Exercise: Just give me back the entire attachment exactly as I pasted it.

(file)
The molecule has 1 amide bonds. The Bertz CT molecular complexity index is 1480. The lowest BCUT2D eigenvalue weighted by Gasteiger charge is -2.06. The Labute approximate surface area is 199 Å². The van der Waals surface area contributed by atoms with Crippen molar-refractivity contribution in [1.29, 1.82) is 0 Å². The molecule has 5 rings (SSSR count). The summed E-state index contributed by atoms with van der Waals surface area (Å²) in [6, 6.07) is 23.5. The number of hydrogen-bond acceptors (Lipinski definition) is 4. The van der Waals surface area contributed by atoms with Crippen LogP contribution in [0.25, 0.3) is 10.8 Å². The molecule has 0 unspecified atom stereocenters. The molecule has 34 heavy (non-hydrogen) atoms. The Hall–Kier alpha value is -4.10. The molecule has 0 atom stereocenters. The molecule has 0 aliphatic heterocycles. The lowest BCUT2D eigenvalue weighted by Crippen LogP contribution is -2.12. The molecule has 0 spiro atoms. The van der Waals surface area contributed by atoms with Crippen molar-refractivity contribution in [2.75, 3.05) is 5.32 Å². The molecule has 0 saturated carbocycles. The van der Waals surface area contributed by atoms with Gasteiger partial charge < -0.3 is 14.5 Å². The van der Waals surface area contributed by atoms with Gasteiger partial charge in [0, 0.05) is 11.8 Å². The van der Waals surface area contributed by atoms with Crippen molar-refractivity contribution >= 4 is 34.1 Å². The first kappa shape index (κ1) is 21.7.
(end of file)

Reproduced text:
The molecule has 1 amide bonds. The Bertz CT molecular complexity index is 1480. The lowest BCUT2D eigenvalue weighted by Gasteiger charge is -2.06. The Labute approximate surface area is 199 Å². The van der Waals surface area contributed by atoms with Crippen molar-refractivity contribution in [1.29, 1.82) is 0 Å². The molecule has 5 rings (SSSR count). The summed E-state index contributed by atoms with van der Waals surface area (Å²) in [6, 6.07) is 23.5. The number of hydrogen-bond acceptors (Lipinski definition) is 4. The van der Waals surface area contributed by atoms with Crippen LogP contribution in [0.25, 0.3) is 10.8 Å². The molecule has 0 unspecified atom stereocenters. The molecule has 34 heavy (non-hydrogen) atoms. The Hall–Kier alpha value is -4.10. The molecule has 0 atom stereocenters. The molecule has 0 aliphatic heterocycles. The lowest BCUT2D eigenvalue weighted by Crippen LogP contribution is -2.12. The molecule has 0 spiro atoms. The van der Waals surface area contributed by atoms with Crippen molar-refractivity contribution in [2.75, 3.05) is 5.32 Å². The molecule has 0 saturated carbocycles. The van der Waals surface area contributed by atoms with Gasteiger partial charge < -0.3 is 14.5 Å². The van der Waals surface area contributed by atoms with Gasteiger partial charge in [0, 0.05) is 11.8 Å². The van der Waals surface area contributed by atoms with Crippen molar-refractivity contribution >= 4 is 34.1 Å². The first kappa shape index (κ1) is 21.7.